Thursday, October 29, 2009

SCBWI-CAROLINAS CONFERENCE 2009; When is YA not YA? A workshop by David Mcinnis Gill

David Macinnis Gill is the author of SOUL ENCHILADA, a highly anticipated novel released this spring by Greenwillow. SOUL ENCHILADA has been nominated for the BBYA (Best Books for Young Adults) honor. He is the past President of the Assembly on Literature for Adolescents and teaches at UNC Wilmington.

According to Mr. Gill, YA (Young Adult) is not a genre, but a marketing category instead, as is the term MG (Middle Grade). They both fall under the umbrella known as “children’s literature.”

A YA is a book with a teen main character and involves a teen “problem.” It is written primarily for a teen audience and is told in the here and now. NOT as an adult looking back on his/her past as a teen.

Mr. Gill quoted Cheryl Klein, Senior Editor at Arthur A. Levine Books (An imprint of Scholastic) on her definition: “ YA is centrally interested in the experience and growth of its teen protagonist, whose dramatized choices, actions and concerns drive the story and is narrated with relative immediacy to teen perspective. “

YA vs. MG:
YA spans ages 12-18
MG spans ages 9-14

-More MG books will make it into libraries than YA.
-MG & YA share some characteristics, such as a teen protagonist, because of the overlapping age range. What differentiates the two is the intensity of the story. For example, in a MG, a teacher can only be so mean. But in a YA, a teacher can become predatory.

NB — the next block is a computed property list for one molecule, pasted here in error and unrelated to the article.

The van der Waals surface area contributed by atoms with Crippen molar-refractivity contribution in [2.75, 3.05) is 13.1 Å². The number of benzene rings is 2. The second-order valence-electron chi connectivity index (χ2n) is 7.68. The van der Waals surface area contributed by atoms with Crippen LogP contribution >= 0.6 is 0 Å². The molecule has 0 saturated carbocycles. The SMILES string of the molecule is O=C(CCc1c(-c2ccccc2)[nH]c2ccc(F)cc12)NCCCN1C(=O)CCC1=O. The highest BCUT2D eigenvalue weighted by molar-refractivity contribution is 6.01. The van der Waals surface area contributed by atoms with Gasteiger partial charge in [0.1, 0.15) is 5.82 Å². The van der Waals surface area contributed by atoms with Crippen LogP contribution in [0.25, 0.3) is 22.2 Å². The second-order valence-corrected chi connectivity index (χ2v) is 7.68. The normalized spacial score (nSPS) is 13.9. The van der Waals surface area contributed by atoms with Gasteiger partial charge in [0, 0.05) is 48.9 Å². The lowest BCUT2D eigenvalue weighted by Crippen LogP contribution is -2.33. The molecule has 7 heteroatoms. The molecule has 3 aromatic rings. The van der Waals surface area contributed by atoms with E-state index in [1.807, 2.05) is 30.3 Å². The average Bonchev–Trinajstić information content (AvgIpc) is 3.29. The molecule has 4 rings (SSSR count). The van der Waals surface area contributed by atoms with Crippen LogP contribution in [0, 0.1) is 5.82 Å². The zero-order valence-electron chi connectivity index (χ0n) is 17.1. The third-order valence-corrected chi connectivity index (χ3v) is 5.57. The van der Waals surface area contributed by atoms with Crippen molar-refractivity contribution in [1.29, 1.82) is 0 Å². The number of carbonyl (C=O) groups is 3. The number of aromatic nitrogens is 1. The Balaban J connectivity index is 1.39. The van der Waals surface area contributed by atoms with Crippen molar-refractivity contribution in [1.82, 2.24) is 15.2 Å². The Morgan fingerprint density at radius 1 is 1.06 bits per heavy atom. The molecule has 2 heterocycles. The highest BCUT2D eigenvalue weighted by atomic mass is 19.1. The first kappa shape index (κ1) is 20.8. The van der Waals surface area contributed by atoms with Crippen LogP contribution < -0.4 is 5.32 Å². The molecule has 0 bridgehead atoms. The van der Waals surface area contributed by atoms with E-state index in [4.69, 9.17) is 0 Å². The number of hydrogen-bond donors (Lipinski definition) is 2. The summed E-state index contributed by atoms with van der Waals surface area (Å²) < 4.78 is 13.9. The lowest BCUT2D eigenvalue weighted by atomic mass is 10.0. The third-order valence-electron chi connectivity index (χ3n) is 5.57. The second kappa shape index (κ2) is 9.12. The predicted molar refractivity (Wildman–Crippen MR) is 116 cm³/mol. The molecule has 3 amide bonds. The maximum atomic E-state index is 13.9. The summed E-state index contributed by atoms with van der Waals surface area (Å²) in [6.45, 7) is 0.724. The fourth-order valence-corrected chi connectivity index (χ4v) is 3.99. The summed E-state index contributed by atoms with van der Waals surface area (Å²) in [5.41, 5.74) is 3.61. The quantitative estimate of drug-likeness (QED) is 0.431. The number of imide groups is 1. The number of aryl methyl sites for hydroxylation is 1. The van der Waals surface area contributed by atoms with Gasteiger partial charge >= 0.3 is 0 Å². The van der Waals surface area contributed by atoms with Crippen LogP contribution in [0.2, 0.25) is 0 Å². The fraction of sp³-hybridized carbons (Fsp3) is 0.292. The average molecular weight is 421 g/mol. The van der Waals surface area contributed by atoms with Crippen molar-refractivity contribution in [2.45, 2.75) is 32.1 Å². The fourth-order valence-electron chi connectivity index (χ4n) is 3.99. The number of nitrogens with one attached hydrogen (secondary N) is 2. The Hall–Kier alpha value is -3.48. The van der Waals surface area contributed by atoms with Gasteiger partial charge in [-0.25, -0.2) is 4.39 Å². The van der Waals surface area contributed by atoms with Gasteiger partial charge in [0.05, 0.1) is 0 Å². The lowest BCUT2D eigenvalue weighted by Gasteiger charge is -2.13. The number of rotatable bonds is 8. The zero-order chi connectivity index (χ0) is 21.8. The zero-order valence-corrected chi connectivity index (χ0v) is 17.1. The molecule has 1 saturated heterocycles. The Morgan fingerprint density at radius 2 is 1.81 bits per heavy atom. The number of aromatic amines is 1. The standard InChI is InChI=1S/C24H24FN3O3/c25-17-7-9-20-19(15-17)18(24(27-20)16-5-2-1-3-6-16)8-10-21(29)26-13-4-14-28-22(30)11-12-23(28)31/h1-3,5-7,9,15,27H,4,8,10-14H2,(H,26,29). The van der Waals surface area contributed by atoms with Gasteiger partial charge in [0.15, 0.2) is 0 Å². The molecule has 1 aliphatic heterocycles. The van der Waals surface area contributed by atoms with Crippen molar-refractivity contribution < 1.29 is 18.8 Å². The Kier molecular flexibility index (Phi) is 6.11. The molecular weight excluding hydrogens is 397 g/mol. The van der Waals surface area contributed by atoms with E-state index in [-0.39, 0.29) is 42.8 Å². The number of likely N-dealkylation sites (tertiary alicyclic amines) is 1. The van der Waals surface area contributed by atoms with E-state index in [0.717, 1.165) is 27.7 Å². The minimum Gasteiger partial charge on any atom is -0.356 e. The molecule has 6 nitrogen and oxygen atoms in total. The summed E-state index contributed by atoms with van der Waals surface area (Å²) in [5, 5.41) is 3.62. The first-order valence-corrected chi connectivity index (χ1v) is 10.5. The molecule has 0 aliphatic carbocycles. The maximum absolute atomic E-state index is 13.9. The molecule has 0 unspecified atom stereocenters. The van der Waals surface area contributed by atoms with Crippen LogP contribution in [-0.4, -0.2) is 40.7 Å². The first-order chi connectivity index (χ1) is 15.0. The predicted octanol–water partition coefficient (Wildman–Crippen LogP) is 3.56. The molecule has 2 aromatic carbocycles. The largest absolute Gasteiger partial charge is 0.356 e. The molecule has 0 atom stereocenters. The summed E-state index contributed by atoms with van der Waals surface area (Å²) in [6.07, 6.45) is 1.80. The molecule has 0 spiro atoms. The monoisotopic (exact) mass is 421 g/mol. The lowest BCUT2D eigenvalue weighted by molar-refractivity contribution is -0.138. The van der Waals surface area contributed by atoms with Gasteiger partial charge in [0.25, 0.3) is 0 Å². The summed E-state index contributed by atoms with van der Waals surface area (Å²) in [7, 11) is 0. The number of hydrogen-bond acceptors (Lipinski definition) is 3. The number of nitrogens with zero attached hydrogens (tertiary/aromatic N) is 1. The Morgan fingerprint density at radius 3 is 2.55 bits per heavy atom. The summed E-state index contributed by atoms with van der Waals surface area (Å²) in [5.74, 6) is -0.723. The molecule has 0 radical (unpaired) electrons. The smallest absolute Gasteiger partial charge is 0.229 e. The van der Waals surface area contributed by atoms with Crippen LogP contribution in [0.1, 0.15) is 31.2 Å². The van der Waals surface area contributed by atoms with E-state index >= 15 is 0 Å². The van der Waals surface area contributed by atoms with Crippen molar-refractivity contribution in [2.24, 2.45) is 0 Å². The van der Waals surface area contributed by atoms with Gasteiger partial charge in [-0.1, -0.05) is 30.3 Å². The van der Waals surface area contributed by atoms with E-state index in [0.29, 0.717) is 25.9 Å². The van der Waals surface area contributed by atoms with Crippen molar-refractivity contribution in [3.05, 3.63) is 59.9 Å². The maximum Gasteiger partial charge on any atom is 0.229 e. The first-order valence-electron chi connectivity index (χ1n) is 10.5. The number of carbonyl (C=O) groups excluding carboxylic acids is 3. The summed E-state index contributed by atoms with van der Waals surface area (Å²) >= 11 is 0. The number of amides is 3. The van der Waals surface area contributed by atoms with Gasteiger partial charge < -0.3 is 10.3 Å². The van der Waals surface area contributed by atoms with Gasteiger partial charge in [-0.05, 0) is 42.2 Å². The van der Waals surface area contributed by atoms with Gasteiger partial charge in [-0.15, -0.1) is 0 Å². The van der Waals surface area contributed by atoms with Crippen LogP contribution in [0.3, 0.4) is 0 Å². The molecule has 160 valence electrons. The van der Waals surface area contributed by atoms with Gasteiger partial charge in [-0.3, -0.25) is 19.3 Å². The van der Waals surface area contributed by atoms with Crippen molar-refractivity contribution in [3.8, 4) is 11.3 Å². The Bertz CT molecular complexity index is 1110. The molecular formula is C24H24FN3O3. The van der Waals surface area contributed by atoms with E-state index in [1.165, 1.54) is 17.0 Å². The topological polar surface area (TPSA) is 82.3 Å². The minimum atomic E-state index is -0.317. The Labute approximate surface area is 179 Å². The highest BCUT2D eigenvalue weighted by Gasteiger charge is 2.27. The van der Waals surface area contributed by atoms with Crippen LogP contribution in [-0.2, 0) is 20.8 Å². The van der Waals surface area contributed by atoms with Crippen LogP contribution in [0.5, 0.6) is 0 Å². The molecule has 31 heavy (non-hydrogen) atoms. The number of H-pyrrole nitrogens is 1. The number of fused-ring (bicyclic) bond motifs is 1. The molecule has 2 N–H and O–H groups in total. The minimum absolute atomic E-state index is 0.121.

More often than not, it is not the author who decides which category a book fits in. As the author, it is up to you to write your best story. It is up to the editor, the sales team, marketing or your agent to decide what section of the bookstore or library your book will sit.

When you gear your writing toward the YA market, your main character should be roughly two years older than the target audience and push the boundaries in subject matter. YA is also reaching toward college-age readers allowing for longer text and more complex and darker themes. However, on the flipside, the MG market is also getting larger as publishers push toward the fourteen age range with an average of 200 pages per book.

If you want to get a good idea what is popular in YA fiction these days, go to the bookstore. Check out the SINGLE titles, not series. Look at the hard cover copies as they are the most recently published works. On the web, look at the web sites for ALAN or YALSA. On the YALSA site you can find the BBYA (Best Books for Young Adults) Award or Top Ten Teen Reads. Another great way to find hot YA’s is to look up the Prince Award and its prior honorees.

So basically, what I have gathered from Mr. Gill’s workshop is when marketing your YA work to editors/agents during the search for publication, do your homework. Read lots of YA and find out what’s out there. Check out the competition and make sure yours is as good or better. Read the acknowledgements page of similar works and find out the name of the editor or agent who helped develop it into a finished product. Target your work appropriately.

The biggest issue for me, in recognizing YA is HOW it is written. The story MUST be told from a teen’s point of view in the here and now. A true YA will not be written from a teen’s point of view after he/she is an adult and looking back at the past. This is the key and seems to be the major factor in what differentiates YA from regular adult fiction.